After Sen. Ed Markey won his primary in Massachusetts earlier this month, he had a message: “The age of incrementalism is over.”
He was talking about politics, but he may as well been talking about the events of this week. Half a million people are on the run in Oregon alone as fires engulf the state. The most modern metropolis in California is encased in smoke from fires burning far away. The Gulf Coast is still reeling from Hurricane Laura last month. Put simply, the age of climate incrementalism is over.
Measuring climate change in parts per million or tenths of degrees is useful scientifically. But the lived experience of climate change is one of crisis. Humans have an amazing capacity to adapt, but what the past week alone has shown us is that climate change at 1.8 degrees Fahrenheit (1 degree Celsius) above pre-industrial levels is already pushing us to the limit. The world is on track for more than 5.4 degrees Fahrenheit (3 degrees Celsius) of heating. In other words, if you think this looks bad, you haven’t seen anything.
The idea that we can work on incremental fixes to the systems in place is a fallacy. Nibbling around the edge on climate policy, whether it’s decarbonization or better municipal regulations to stave off fire, is worthless in the face of a hotter, more deadly world. We need to overhaul every single thing—and we need to join together to collectively force entrenched powers to abandon the destructive status quo.
Science has dropped the pins on a map for where we need to go. This decade, global carbon emissions must fall by more than 7% each year to stave off even more catastrophic warming. By midcentury, the world will have to reach net-zero emissions and work to remediate the atmosphere by sucking carbon dioxide out of it using technology that doesn’t yet exist. Developed countries—particularly the U.S., which has contributed more to the crisis than any other country, historically—need to lead that movement, both because they have the money to fund the transition and a moral responsibility for overwhelmingly creating the crisis in the first place.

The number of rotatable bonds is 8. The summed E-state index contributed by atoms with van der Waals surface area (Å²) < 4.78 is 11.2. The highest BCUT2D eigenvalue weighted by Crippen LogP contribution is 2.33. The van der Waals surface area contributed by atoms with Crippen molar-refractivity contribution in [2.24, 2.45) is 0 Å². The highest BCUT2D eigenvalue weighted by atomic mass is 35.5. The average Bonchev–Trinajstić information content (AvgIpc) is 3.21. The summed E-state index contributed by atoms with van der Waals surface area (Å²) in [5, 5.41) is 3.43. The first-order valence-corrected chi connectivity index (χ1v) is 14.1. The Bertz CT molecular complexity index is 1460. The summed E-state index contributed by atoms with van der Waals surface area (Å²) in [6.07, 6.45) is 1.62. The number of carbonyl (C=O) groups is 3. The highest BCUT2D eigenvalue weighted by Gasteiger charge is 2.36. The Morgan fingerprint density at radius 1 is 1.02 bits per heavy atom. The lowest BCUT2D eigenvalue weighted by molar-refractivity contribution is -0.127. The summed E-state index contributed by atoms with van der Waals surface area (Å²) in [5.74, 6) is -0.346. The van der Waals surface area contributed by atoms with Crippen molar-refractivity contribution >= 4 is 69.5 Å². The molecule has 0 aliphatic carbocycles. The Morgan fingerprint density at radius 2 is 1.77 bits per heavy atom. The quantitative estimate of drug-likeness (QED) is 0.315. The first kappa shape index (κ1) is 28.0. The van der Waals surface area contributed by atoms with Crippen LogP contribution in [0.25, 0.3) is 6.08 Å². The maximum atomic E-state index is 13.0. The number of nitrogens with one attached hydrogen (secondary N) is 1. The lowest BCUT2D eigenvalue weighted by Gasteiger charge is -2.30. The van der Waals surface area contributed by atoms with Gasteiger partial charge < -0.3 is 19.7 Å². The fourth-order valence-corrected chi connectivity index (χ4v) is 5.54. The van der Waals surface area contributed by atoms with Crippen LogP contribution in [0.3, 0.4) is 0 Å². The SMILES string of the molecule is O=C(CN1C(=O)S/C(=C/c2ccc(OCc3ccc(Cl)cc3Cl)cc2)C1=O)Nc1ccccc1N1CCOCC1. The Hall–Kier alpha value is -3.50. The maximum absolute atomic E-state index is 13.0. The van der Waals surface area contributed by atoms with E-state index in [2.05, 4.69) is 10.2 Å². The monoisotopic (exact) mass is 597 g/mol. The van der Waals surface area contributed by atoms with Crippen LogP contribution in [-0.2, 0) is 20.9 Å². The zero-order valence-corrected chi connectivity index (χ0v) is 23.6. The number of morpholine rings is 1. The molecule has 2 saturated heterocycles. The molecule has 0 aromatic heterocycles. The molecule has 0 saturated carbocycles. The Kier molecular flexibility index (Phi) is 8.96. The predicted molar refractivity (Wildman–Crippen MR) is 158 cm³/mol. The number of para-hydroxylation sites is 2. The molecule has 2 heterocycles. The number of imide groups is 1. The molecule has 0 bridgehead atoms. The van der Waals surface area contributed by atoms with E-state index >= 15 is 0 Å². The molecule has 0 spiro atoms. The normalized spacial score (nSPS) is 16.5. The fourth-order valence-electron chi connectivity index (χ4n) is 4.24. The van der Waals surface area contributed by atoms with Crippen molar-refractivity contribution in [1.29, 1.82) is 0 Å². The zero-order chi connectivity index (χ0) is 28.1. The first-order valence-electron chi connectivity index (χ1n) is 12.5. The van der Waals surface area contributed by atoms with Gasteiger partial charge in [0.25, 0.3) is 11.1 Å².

Even under a breakneck program of decarbonization, the climate crisis will still intensify. Hell, cutting emissions to zero tomorrow would still mean we’re locked in to the conditions that have spawned the West Coast firestorm for a generation or more to come. The climate isn’t a speedboat that can turn on a dime; it’s a lumbering cargo ship that slowly cuts a new path through the sea long after the captain turns the wheel. That means we will need to tap into that human ability to adapt regardless, finding ways to prepare forests for a hotter, drier future and coasts for more severe storm surges.
There’s a policy map that connects these pins as well. The Green New Deal offers a framework, and a number of policy experts have put out plans for how the U.S. can address decarbonization and create jobs with policy tools already available. Democratic presidential nominee Joe Biden picks up some of those ideas in his $2 trillion climate and infrastructure plan, though there’s room for improvement. Other proposals, like recreating the New Deal’s Civilian Conservation Corps for the climate change era, are wildly popular with Americans and could, among other things, put people to work clearing up decades of overgrowth in forests and reducing the risk of high-intensity fires.